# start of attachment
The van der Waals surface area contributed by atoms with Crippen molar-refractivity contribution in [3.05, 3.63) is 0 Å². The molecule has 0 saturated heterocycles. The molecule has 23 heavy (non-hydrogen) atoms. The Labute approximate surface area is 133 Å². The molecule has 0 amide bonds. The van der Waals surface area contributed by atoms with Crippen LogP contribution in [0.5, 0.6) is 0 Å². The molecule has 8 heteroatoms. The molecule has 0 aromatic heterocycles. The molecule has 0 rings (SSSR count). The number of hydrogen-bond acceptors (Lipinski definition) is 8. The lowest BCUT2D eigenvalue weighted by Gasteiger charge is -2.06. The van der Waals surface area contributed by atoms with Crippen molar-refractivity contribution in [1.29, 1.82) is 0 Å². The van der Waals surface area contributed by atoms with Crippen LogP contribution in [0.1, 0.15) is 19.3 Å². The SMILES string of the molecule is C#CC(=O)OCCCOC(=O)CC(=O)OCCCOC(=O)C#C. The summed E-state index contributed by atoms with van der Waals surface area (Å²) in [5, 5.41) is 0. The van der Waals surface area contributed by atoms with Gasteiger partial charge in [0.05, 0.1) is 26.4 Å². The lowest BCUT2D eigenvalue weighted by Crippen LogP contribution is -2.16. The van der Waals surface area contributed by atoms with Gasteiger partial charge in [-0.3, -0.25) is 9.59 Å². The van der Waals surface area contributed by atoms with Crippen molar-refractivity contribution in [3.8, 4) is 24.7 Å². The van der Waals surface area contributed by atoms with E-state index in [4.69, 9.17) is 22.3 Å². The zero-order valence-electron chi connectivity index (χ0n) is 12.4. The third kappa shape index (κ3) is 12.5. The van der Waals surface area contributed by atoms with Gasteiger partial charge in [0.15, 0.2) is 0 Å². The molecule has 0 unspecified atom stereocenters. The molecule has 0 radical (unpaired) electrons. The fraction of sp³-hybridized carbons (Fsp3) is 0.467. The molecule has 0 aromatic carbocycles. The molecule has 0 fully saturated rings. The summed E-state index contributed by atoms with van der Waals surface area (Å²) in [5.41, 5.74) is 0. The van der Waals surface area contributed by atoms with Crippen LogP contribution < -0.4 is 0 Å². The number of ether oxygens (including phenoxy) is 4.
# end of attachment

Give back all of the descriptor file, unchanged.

The van der Waals surface area contributed by atoms with Crippen molar-refractivity contribution in [3.05, 3.63) is 0 Å². The molecule has 0 saturated heterocycles. The molecule has 23 heavy (non-hydrogen) atoms. The Labute approximate surface area is 133 Å². The molecule has 0 amide bonds. The van der Waals surface area contributed by atoms with Crippen LogP contribution in [0.5, 0.6) is 0 Å². The molecule has 8 heteroatoms. The molecule has 0 aromatic heterocycles. The molecule has 0 rings (SSSR count). The number of hydrogen-bond acceptors (Lipinski definition) is 8. The lowest BCUT2D eigenvalue weighted by Gasteiger charge is -2.06. The van der Waals surface area contributed by atoms with Crippen molar-refractivity contribution in [1.29, 1.82) is 0 Å². The van der Waals surface area contributed by atoms with Crippen LogP contribution in [0.1, 0.15) is 19.3 Å². The SMILES string of the molecule is C#CC(=O)OCCCOC(=O)CC(=O)OCCCOC(=O)C#C. The summed E-state index contributed by atoms with van der Waals surface area (Å²) in [5, 5.41) is 0. The van der Waals surface area contributed by atoms with Gasteiger partial charge in [0.05, 0.1) is 26.4 Å². The lowest BCUT2D eigenvalue weighted by Crippen LogP contribution is -2.16. The van der Waals surface area contributed by atoms with Gasteiger partial charge in [-0.3, -0.25) is 9.59 Å². The van der Waals surface area contributed by atoms with Crippen molar-refractivity contribution in [3.8, 4) is 24.7 Å². The van der Waals surface area contributed by atoms with E-state index in [4.69, 9.17) is 22.3 Å². The zero-order valence-electron chi connectivity index (χ0n) is 12.4. The third kappa shape index (κ3) is 12.5. The van der Waals surface area contributed by atoms with Gasteiger partial charge in [0.15, 0.2) is 0 Å². The molecule has 0 unspecified atom stereocenters. The molecule has 0 radical (unpaired) electrons. The fraction of sp³-hybridized carbons (Fsp3) is 0.467. The molecule has 0 aromatic carbocycles. The molecule has 0 fully saturated rings. The summed E-state index contributed by atoms with van der Waals surface area (Å²) in [5.41, 5.74) is 0. The van der Waals surface area contributed by atoms with Crippen LogP contribution < -0.4 is 0 Å². The number of ether oxygens (including phenoxy) is 4.